Second, create a different design for each required layout. The upside of designing in this way is that we can make any sized viewport have a perfect design. The downside is that we do actually have to think about those designs, rather than simply letting the responsive code take care of it itself.
Thirdly, our design must elegantly enhance. Our initial design will be entirely held outside of media queries, and thus be our mobile design. This will be the most basic design for the site; an interface that is designed to be in its simplest form, whilst still retaining all the needed functionality for the site to work.
This means that all other designs (for tablets, desktops, and really huge screens) will be held inside media queries, and served only to browsers capable of handling them. Every device should therefore get the most beautiful layout available to it, in it's most complete form. No browser or device should be treated as a second-class citizen.
The second area on which we shouldn't compromise is text. Type should be beautiful whatever device the user is using, and no matter who they are. So let's set out some basic theory.
Firstly, type should be designed around the user. If they're teenagers with 20/20 eyesight, then it makes sense to use 8 or 9 points for your font size. However, you probably deal with people in their 30's and 40's most, which means you probably want something closer to 11 as a minimum, with 12 being my recommended. People generally find it easiest to read type set around 10 to 12 points, so start with that in mind when you start on your design.
However, it's not quite as simple as that, because if you're not using points, but pixels, then different fonts become different sizes. As a general rule you probably want your type to be at least 3.5mm or higher (I tender to prefer 4+), or around that 10-12 point area, then you probably want a height in pixels of around 14-16px.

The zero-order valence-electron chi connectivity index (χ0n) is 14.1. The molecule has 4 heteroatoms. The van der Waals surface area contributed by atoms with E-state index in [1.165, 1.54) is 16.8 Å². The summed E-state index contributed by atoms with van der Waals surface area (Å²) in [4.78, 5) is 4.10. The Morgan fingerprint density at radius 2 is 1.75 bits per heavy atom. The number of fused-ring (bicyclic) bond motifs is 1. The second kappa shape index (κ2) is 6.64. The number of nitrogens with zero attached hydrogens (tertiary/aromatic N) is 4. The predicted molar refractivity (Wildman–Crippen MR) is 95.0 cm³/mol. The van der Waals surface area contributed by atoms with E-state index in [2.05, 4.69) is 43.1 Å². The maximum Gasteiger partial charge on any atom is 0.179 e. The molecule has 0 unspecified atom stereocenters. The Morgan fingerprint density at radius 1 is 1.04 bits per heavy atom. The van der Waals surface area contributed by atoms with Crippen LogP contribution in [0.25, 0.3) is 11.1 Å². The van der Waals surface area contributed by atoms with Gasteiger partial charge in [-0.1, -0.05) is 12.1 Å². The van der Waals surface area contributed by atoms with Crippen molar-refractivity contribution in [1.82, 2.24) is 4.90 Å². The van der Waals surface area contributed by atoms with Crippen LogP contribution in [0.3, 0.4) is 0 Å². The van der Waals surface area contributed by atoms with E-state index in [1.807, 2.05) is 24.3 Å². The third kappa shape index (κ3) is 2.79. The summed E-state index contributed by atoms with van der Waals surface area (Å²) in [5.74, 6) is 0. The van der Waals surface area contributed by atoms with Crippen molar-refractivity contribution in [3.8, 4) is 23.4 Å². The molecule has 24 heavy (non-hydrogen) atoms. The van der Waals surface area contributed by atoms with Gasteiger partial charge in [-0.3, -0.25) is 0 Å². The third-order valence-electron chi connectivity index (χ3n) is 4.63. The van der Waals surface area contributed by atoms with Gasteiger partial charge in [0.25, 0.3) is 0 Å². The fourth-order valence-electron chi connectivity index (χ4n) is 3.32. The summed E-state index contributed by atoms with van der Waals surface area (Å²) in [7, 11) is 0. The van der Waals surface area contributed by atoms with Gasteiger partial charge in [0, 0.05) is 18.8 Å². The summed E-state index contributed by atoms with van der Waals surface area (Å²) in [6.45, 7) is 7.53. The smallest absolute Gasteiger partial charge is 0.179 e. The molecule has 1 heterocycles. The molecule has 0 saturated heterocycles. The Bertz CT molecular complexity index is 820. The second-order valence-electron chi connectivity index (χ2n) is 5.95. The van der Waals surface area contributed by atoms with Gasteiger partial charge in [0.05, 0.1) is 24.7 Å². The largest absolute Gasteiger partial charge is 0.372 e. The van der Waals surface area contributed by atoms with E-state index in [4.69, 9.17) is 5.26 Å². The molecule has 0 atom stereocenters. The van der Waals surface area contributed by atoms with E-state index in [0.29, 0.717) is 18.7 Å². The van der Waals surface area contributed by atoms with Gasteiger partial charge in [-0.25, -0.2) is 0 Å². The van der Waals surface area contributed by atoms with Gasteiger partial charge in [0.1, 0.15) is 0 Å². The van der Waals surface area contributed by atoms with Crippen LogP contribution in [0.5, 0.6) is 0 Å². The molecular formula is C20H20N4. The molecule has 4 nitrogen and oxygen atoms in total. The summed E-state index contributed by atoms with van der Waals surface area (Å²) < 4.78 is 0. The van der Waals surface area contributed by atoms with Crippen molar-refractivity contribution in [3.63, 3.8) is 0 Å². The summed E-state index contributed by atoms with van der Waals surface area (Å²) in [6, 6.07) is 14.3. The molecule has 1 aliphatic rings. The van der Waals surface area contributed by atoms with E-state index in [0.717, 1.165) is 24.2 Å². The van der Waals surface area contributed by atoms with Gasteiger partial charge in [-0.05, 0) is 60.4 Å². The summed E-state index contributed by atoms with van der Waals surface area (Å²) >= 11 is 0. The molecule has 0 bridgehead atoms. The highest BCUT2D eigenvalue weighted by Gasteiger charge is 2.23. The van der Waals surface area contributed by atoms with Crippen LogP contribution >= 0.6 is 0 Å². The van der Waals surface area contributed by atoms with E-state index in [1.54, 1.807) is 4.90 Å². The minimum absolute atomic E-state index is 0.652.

It gets even worse though, because you need to control the width of lines too. The longer a line of text is, the harder it is to read. So as a result, you'll want to impose a maximum width on yourself. For the best user experience, stick with something like 10-15 words per line, or around 60-90 characters, dependent on the width of your font.
But not only that, we have to control our line heights too. Generally, if you assume that you want a line height that's between 1.4 and 1.6 times your font size, you won't go far wrong. Again though, test against your font stack to ensure it all looks right.
If you need something a little more visual as a reference point, here's a bunch of font stacks all set to the same size, so you can see how different the actual heights are, despite being set the same:
- font-family: "Hoefler Text", Garamond, Baskerville, "Baskerville Old Face", "Times New Roman", serif;
- font-family: "Lucida Grande", "Lucida Sans Unicode", "Lucida Sans", Verdana, Tahoma, sans-serif;
- font-family: "Andale Mono", "Courier New", Courier, monospace;